This evidence, in particular, directly undermines any contention that the Act furthers the Government's purpose of military readiness, as it shows Defendants continue to deploy gay and lesbian members of the military into combat, waiting until they have returned before resolving the charges arising out of the suspected homosexual conduct. If the warrior's suspected violation of the Act created a threat to military readiness, to unit cohesion, or to any of the other important Government objectives, it follows that Defendants would not deploy him or her to combat before resolving the investigation. It defies logic that the purposes of the Act could be served by suspending the investigation during overseas deployments, only to discharge a servicemember upon his or her return to a non-combat station.
Id. at 64 (emphasis added).
Later, the court noted President Obama's statement that DADT "doesn't contribute to our national security" in finding:
Defendants have admitted that, far from being necessary to further significantly the Government's interest in military readiness, the Don't Ask, Don't Tell Act actually undermines that interest.
Id. at 65.
The court found then, in a striking passage:
If the presence of a homosexual soldier in the Armed Forces were a threat to military readiness or unit cohesion, it surely follows that in times of war it would be more urgent, not less, to discharge him or her, and to do so with dispatch. The abrupt and marked decline – 50% from 2001 to 2002 and steadily thereafter – in Defendants' enforcement of the Act following the onset of combat in Afghanistan and Iraq, and Defendants' practice of delaying investigation and discharge until after combat deployment, demonstrate that the Act is not necessary to further the Government's interest in military readiness.
Id. at 72.
As to the due process claim, the court concluded:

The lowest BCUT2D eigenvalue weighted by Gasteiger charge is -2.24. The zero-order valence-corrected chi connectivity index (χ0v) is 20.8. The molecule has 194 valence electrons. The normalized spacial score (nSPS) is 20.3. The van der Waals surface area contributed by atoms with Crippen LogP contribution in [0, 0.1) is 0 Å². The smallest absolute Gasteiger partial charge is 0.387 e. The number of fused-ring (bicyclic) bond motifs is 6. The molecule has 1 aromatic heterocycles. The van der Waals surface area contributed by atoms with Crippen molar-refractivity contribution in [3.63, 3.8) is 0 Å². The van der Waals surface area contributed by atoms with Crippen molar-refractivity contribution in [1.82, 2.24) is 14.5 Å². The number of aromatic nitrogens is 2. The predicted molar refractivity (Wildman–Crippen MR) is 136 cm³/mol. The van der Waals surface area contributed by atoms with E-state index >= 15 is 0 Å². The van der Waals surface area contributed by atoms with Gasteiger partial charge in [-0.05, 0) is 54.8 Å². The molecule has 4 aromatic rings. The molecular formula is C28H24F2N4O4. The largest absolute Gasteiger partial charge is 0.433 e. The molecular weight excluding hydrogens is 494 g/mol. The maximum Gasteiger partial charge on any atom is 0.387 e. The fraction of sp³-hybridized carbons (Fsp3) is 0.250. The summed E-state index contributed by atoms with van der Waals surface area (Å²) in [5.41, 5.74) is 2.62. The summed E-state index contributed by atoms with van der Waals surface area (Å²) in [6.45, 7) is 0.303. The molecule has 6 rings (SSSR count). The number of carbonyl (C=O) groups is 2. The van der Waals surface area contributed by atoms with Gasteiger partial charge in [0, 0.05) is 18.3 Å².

In order to justify the encroachment on these rights, Defendants faced the burden at trial of showing the Don't Ask, Don't Tell Act was necessary to significantly further the Government's important interests in military readiness and unit cohesion. Defendants failed to meet that burden. Thus, Plaintiff, on behalf of its members, is entitled to judgment in its favor on the first claim in its First Amended Complaint for violation of the substantive due process rights guaranteed under the Fifth Amendment.
Id. at 74.
As to the First Amendment challenge, the court found that DADT's requirement that a servicemember who "has stated that he or she is a homosexual or bisexual, or words to that effect" be discharged is a content-based speech regulation, which is disfavored under the First Amendment. Phillips wrote:
The Act does not prohibit servicemembers from discussing their sexuality in general, nor does it prohibit all servicemembers from disclosing their sexual orientation. Heterosexual members are free to state their sexual orientation, "or words to that effect," while gay and lesbian members of the military are not. Thus, on its face, the Act discriminates based on the content of the speech being regulated.
Id. at 79.
The court found that, even when accounting for the greater deference given to speech restrictions in a military setting, "[t]he Don't Ask, Don't Tell Act fails this test of constitutional validity." Id. at 81.
The court concluded:
[T]he Act's restrictions on speech not only are broader than reasonably necessary to protect the Government's substantial interests, but also actually serve to impede military readiness and unit cohesion rather than further these goals.
Id. at 83.
The court's opinion can be found here: DADT opinion Sept 9 2010.pdf